I was abused by my GP - wish I'd reported it

(210 Posts)
pinkbluepink Tue 30-Oct-12 15:52:50

The Jimmy Savile abuse cases have led me to re-think something that happened when I was a teenager.

I was 'abused' by my GP when I was 17 on a visit to the surgery to enquire about going on the pill. My GP asked me to undress and get on the couch so he could 'examine me' before he could recommend going on the pill. At the time I thought it odd, but then having not been in that situation before I obligingly removed my lower items of clothing and hopped onto the couch. The GP then proceeded to give me an 'internal' before returning to his desk and writing a prescription.

It was only much later when discussing going on the pill with friends that I realised what he had done to me was wrong, and even then I was too embarrassed to do anything about it.

In hindsight I wish I had reported him - how many other teenagers did he do this to?

The GP is question is probably dead now, but as a mother of teenage girls it makes me furious that someone in his position felt he was able to do this.

Not sure why I'm posting this now - just wanted to get it off my chest really. Thanks for reading.

OP’s posts: |
CailinDana Tue 30-Oct-12 15:59:42

It's worth talking about things like this - to get them out of your own head and to connect with others who may have experienced something similar.

That GP was an utter shit and he should never have done that to you. Unfortunately, especially in times gone by, this sort of thing wasn't massively uncommon. It's the main reason why nowadays you usually have to have a chaperone for internals if they're being done by a man.

How do you feel about what happened these days?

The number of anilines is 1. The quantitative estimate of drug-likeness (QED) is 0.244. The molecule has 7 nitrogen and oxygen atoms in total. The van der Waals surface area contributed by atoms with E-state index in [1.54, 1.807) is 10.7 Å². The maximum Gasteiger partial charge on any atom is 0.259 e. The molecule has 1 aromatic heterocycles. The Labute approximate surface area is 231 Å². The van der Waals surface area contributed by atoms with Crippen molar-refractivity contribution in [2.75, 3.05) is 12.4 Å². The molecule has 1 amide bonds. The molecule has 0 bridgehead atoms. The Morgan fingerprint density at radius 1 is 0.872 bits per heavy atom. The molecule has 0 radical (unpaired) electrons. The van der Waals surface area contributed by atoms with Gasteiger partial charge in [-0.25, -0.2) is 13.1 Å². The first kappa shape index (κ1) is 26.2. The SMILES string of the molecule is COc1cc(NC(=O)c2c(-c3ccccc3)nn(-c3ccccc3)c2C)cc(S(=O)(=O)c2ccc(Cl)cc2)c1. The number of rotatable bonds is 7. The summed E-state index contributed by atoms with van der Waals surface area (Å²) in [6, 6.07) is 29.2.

PacificDogwood Tue 30-Oct-12 16:02:17

So sorry to hear this.

You can still report this if you want.

For your own peace of mind, why don't you get in touch with Rape Crisis who will be able to support you coming to terms with what happened, no matter how long ago it was.

pinkbluepink Tue 30-Oct-12 16:05:30

I think many of the victims of celebrity 'abuse' have only felt they could come forward now that others have also told of their experiences. I wonder if it will in fact lead to revelations about GPs too - in a way I hope it does.

A decade or so after I'd stopped going to that GP I interviewed a graduate for a job - by weird coincidence she turned out to be my GP's daughter. It made me go cold just to have his daughter sitting in front of me, unaware of what her father had done to me.

OP’s posts: |
BetsyBlingtastic Tue 30-Oct-12 16:08:37

Sorry you've had this experience and are upset by it.

I'm a bit confused actually as a friend of mine went to her doc in the 1980s to go on the pill - not sure her exact age - between 16 and 18 - and she said she had an internal examination.

She said it was pretty uncomfortable as she was at that stage a virgin. I thought at the time it was strange - I couldn't understand why that was necessary. Perhaps someone can come along and explain if an internal is standard practise or not when prescribing the pill.

I hope you find someone sympathetic to talk this over with and come to some peace of mind.

pinkbluepink Tue 30-Oct-12 16:13:01

Gosh, maybe it WAS standard practice?! I can't imagine it could have been since when I discussed it with college friends at the time nobody else had experienced a similar situation. It will be very interesting to hear other people's views.

OP’s posts: |
CailinDana Tue 30-Oct-12 16:16:30

I can't see any reason why it would be standard practice - nothing they could find in an internal would stop you from taking the pill.